Oriyarasoi is on twitter !

Showing posts with label Odia fish preparation. Show all posts
Showing posts with label Odia fish preparation. Show all posts

Tuesday, June 3, 2014

Maccha Mahura

Mahura. Ghanta. Chencheda. Fish cooked with a medley of vegetables but known by different names by people from various parts of Odisha. Phew...it can get quite confusing at times. While Ghanta is usually vegetarian with loads of sprouts and fresh coconut ( Ex - Ghanta made on Dwitibahana Osa ), Chencheda is usually made by combining some kind of leafy vegetable with the fish ( Ex- Poi (malabar spinach) Chencheda or Bandha kobi Chencheda ). Even for Mahura, it can be either Niramish (no onion-no garlic, ex - Mahura besara prasad from Puri temple) or amish ( Chingudi mahura or maccha mahura ). Hence, there is no wrong or right categorization but yes the spices are different.

Traditionally, only the head and tail of a fish like Rohu/Bhakura is used in this recipe but one can also make it with the other parts. IMO, given the demands of a fast moving world, one needs to adapt rather than end up in the league of dinosaurs. And that requirement will dictate the future of most traditional recipes. So fret not.

Read on for the recipe -

Preparation Time - 30 mins

Ingredients -

2 pieces of Bhakura/Rohu fish ( I used a tail and a fillet )
1/2 cup chopped eggplant
1/2 cup chopped pumpkin
1/2 cup cauliflower florets
1 small potato
1/2 of a green banana
1 medium sized tomato
1 small onion
4-5 garlic cloves
1 inch ginger
1/2 tsp coriander seeds
1/2 tsp fennel
1/2 tsp cumin seeds
1-2 dry red chilli
1 large bay leaf
2-3 cloves
8-10 peppercorns
1 inch cinnamon stick
1 green cardamom
1/4 tsp turmeric
oil (as per requirement)
salt to taste

Preparation - Marinate the fish with salt and a pinch of turmeric.

Grind the onion, garlic and ginger into a coarse paste. Chop the tomato into small pieces.

Cooking - All the vegetables (except tomato) should be chopped into similar sized cubes. Clean and transfer them to a cooker with 1/4 cup water. Add a pinch of turmeric and salt. Cook on high flame for 2 whistles.

Set aside for allowing steam to escape. Drain excess water and keep aside.

Dry roast the coriander, cumin, chili, bay leaf, peppercorn, cinnamon, cloves and cardamom till fragrant. Remove and allow to cool down. Grind into a fine powder.

Heat 2-3 tsp oil in wok. Add the fish and fry for 6-7 minutes. Remove and keep aside.
In the same wok, add some more oil. Add the onion-garlic-ginger paste and fry till raw smell goes away.

Add the fried fish to the wok. Slightly crush it and fry for 3-4 minutes.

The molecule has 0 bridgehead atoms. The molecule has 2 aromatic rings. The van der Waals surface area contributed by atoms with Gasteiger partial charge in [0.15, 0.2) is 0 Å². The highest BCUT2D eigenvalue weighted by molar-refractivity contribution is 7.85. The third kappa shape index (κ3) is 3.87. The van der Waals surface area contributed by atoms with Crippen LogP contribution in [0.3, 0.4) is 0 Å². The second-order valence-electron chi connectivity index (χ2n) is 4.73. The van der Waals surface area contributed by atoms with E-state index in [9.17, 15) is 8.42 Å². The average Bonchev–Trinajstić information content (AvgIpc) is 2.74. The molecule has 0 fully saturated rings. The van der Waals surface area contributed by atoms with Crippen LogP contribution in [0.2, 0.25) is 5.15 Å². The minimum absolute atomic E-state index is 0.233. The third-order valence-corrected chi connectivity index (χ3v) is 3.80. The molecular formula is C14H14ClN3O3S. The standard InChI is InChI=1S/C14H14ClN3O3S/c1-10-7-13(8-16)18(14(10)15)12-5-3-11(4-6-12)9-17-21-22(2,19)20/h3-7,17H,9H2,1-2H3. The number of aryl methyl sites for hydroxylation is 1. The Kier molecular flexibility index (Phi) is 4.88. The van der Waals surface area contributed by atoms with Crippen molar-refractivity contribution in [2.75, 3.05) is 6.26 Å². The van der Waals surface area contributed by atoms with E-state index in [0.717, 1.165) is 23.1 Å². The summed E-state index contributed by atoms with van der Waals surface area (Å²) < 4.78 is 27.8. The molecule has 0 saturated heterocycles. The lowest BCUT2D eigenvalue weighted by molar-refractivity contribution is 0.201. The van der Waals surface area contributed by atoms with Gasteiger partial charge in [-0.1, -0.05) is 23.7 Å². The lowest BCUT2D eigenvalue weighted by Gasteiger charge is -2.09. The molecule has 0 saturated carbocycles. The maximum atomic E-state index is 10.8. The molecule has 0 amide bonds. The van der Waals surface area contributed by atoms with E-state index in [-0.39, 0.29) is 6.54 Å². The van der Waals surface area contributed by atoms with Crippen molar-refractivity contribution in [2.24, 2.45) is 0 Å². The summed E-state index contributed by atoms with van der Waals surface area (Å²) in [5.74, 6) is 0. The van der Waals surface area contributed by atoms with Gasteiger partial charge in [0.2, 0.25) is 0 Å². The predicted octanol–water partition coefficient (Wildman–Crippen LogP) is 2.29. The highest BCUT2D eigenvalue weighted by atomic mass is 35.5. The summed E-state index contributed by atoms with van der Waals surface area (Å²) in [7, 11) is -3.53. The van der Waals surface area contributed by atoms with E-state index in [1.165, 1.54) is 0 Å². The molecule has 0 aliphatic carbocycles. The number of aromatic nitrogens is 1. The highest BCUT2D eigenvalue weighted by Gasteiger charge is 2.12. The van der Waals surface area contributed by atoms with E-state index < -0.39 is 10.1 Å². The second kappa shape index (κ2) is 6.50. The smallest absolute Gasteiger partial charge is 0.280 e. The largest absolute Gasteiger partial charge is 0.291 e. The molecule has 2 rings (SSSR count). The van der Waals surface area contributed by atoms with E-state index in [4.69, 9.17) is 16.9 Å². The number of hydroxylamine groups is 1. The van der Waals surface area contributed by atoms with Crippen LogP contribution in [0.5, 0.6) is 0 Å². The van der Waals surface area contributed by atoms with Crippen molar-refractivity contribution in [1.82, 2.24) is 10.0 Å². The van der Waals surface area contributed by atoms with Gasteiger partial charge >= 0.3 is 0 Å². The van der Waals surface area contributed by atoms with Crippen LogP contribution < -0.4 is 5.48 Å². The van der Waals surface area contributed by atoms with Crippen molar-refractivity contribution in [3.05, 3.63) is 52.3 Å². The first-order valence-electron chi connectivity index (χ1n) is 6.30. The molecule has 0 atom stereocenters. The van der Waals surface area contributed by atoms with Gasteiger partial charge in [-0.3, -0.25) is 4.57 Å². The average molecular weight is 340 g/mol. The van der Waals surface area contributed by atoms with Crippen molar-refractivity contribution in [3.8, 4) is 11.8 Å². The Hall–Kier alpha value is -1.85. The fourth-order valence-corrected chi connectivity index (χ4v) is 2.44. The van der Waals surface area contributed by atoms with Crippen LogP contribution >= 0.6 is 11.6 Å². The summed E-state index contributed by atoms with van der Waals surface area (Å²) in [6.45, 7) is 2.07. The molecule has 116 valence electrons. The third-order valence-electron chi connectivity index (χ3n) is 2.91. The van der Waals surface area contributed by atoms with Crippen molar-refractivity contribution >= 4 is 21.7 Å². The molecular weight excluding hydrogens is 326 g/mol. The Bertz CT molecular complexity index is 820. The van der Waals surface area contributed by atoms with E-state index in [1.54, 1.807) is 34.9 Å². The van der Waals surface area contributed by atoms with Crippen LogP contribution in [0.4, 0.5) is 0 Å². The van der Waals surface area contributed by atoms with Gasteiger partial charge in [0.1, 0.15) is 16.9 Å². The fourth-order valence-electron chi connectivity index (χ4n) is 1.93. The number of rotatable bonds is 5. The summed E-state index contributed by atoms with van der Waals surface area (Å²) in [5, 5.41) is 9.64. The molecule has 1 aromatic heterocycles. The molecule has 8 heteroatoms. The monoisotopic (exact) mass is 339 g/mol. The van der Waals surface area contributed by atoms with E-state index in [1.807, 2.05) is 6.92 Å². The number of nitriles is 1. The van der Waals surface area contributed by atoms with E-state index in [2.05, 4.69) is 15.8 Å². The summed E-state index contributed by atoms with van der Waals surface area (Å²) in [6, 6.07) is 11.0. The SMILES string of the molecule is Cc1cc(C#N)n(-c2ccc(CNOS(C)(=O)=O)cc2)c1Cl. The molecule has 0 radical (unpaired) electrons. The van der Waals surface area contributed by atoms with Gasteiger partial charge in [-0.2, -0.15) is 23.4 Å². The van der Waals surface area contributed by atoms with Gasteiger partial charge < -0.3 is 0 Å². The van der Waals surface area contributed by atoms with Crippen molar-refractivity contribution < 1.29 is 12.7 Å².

Add the chopped tomatoes and sprinkle a little salt. Allow to soften a bit. Add the boiled vegetables at this stage. Turn up the flame and fry for 3 minutes.

Finally add half of the powdered masala along with some water for cooking the vegetables. Cover with a lid and simmer on low flame for 8-10 mins.

Once done, add the remaining masala and remove from the flame.

Serve hot with white rice or rotis.

Note - Grinding the onions along with the ginger and garlic makes the curry rich. If you want to keep it light, chop onions in medium sizes pieces and fry to a golden before adding the ginger garlic paste. Proceed as above.

One can even skip the onions if one wishes to as it is the 'mahura' spices that bring this dish together.

Wednesday, September 22, 2010

Poee Chenccheda

'Poee Chenchedda' or Malabar spinach cooked with assorted vegetables and fish head is quite a delicacy. This Odia dish is low on spices and depends on the medley of the starkly different ingredients for a unique taste experience. Interestingly, for people who do not consume non-veg, malabar spinach is considered as 'amisha' or 'non-veg'. While I am not sure about the reason behind this classification, I do love this curry even without the addition of the fish head.

Cooking Time Required : 40 mins


  • 1/2 cup Pumpkin cubes
  • 2-3 parval/potola/pointed gourd 
  • 1/4 cup brinjal cubes 
  • 100 gm Malabar spinach/poee
  • 1 medium sized potato
  • 1/2 cup ridge gourd cubes
  • 1 medium sized tomato
  • 1/2 inch ginger
  • 8-9 pods garlic
  • 1 medium onion 
  • 1 inch cinnamon stick
  • 2 green cardamom
  • 1-2 cloves
  • cumin seeds ( 1/3 tsp), 
  • red chilli ( 2-3 nos)
  • turmeric (1/5 tsp)
  • 1 large fish head (Bhakura maccha munda)
  • 4-5 tsp oil
  • 1/2 tsp turmeric
  • salt to taste

Preparation: Wash the vegetable and cut into large sized pieces. Keep aside

Marinate the fish with salt and turmeric for about 5 minutes.

Grind the onion, garlic, ginger, 1-2 red chilis, cardamon, cloves and cinnamon into a thick paste.

Cut the tomato into small pieces . Remove the tomato seeds.

Cooking: Heat oil in a large wok. Add the fish and fry till it turns reddish. Remove from wok and keep aside.

Add the red chillis and cumin seeds. Allow to splutter and then add masala the paste and cook till the raw smell goes away. Add the tomatoes and cook for 5 mins.

Add all the vegetables except the poee leaves. Allow the vegetables to be half-cooked and then add the poee leaves. Cook for another 5 minutes and then add the crushed fish head. Cover with a lid and cook for 5-6 minutes till the fish mixes thoroughly with the vegetables and the water disappears.

For folks who like the crispiness of the fish head, add the crushed pieces just before switching off the flame.

Serve hot with steamed rice.

The 'without fish head' version for vegetarian folks -

Note: Do not add any extra water. The vegetables need to be cooked in their own juices.

Featured Post

Green Papaya Laddoos (SugarFree recipe)

Mom is undoubtedly the dessert specialist at home. God forbid, if she takes to blogging, she could give a lot of folks a run for their mone...